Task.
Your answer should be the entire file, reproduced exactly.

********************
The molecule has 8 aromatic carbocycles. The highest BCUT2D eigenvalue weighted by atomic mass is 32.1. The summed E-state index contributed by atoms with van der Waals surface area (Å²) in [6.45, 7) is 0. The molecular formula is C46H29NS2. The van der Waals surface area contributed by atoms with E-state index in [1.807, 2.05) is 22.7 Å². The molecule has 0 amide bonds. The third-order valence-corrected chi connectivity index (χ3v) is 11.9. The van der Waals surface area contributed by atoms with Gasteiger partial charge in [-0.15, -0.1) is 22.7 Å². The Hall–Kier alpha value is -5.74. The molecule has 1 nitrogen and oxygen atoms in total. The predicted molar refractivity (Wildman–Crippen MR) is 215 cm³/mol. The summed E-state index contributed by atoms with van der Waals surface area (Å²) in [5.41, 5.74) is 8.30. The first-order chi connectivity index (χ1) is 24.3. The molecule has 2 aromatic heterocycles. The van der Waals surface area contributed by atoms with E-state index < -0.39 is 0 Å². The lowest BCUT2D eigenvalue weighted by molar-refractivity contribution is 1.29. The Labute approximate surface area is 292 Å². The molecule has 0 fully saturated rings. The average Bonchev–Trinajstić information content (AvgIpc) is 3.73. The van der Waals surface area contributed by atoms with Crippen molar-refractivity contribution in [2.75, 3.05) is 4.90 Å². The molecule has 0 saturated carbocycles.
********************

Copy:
The molecule has 8 aromatic carbocycles. The highest BCUT2D eigenvalue weighted by atomic mass is 32.1. The summed E-state index contributed by atoms with van der Waals surface area (Å²) in [6.45, 7) is 0. The molecular formula is C46H29NS2. The van der Waals surface area contributed by atoms with E-state index in [1.807, 2.05) is 22.7 Å². The molecule has 0 amide bonds. The third-order valence-corrected chi connectivity index (χ3v) is 11.9. The van der Waals surface area contributed by atoms with Gasteiger partial charge in [-0.15, -0.1) is 22.7 Å². The Hall–Kier alpha value is -5.74. The molecule has 1 nitrogen and oxygen atoms in total. The predicted molar refractivity (Wildman–Crippen MR) is 215 cm³/mol. The summed E-state index contributed by atoms with van der Waals surface area (Å²) in [5.41, 5.74) is 8.30. The first-order chi connectivity index (χ1) is 24.3. The molecule has 2 aromatic heterocycles. The van der Waals surface area contributed by atoms with E-state index < -0.39 is 0 Å². The lowest BCUT2D eigenvalue weighted by molar-refractivity contribution is 1.29. The Labute approximate surface area is 292 Å². The molecule has 0 fully saturated rings. The average Bonchev–Trinajstić information content (AvgIpc) is 3.73. The van der Waals surface area contributed by atoms with Crippen molar-refractivity contribution in [2.75, 3.05) is 4.90 Å². The molecule has 0 saturated carbocycles.